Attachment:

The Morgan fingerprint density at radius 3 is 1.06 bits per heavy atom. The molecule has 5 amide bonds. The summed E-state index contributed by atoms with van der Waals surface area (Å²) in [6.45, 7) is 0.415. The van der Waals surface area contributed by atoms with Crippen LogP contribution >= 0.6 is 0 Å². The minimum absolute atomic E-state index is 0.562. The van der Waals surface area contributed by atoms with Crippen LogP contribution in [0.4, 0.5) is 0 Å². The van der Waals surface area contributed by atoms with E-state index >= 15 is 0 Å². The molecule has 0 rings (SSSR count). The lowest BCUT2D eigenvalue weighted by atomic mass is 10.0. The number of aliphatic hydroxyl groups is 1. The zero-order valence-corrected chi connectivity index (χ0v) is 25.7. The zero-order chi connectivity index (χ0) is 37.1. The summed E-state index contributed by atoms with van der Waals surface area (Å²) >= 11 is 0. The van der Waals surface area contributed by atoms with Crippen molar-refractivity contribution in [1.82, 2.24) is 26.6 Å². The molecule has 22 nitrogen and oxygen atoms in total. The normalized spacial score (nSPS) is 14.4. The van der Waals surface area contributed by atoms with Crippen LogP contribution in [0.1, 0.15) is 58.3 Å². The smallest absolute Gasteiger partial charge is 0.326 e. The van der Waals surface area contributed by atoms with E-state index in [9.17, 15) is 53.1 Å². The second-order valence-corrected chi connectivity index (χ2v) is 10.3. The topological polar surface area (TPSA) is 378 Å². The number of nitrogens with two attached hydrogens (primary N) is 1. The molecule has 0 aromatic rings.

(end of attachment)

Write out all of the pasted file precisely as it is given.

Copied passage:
The Morgan fingerprint density at radius 3 is 1.06 bits per heavy atom. The molecule has 5 amide bonds. The summed E-state index contributed by atoms with van der Waals surface area (Å²) in [6.45, 7) is 0.415. The van der Waals surface area contributed by atoms with Crippen LogP contribution >= 0.6 is 0 Å². The minimum absolute atomic E-state index is 0.562. The van der Waals surface area contributed by atoms with Crippen LogP contribution in [0.4, 0.5) is 0 Å². The van der Waals surface area contributed by atoms with E-state index >= 15 is 0 Å². The molecule has 0 rings (SSSR count). The lowest BCUT2D eigenvalue weighted by atomic mass is 10.0. The number of aliphatic hydroxyl groups is 1. The zero-order valence-corrected chi connectivity index (χ0v) is 25.7. The zero-order chi connectivity index (χ0) is 37.1. The summed E-state index contributed by atoms with van der Waals surface area (Å²) >= 11 is 0. The van der Waals surface area contributed by atoms with Crippen molar-refractivity contribution in [1.82, 2.24) is 26.6 Å². The molecule has 22 nitrogen and oxygen atoms in total. The normalized spacial score (nSPS) is 14.4. The van der Waals surface area contributed by atoms with Crippen LogP contribution in [0.1, 0.15) is 58.3 Å². The smallest absolute Gasteiger partial charge is 0.326 e. The van der Waals surface area contributed by atoms with E-state index in [9.17, 15) is 53.1 Å². The second-order valence-corrected chi connectivity index (χ2v) is 10.3. The topological polar surface area (TPSA) is 378 Å². The number of nitrogens with two attached hydrogens (primary N) is 1. The molecule has 0 aromatic rings.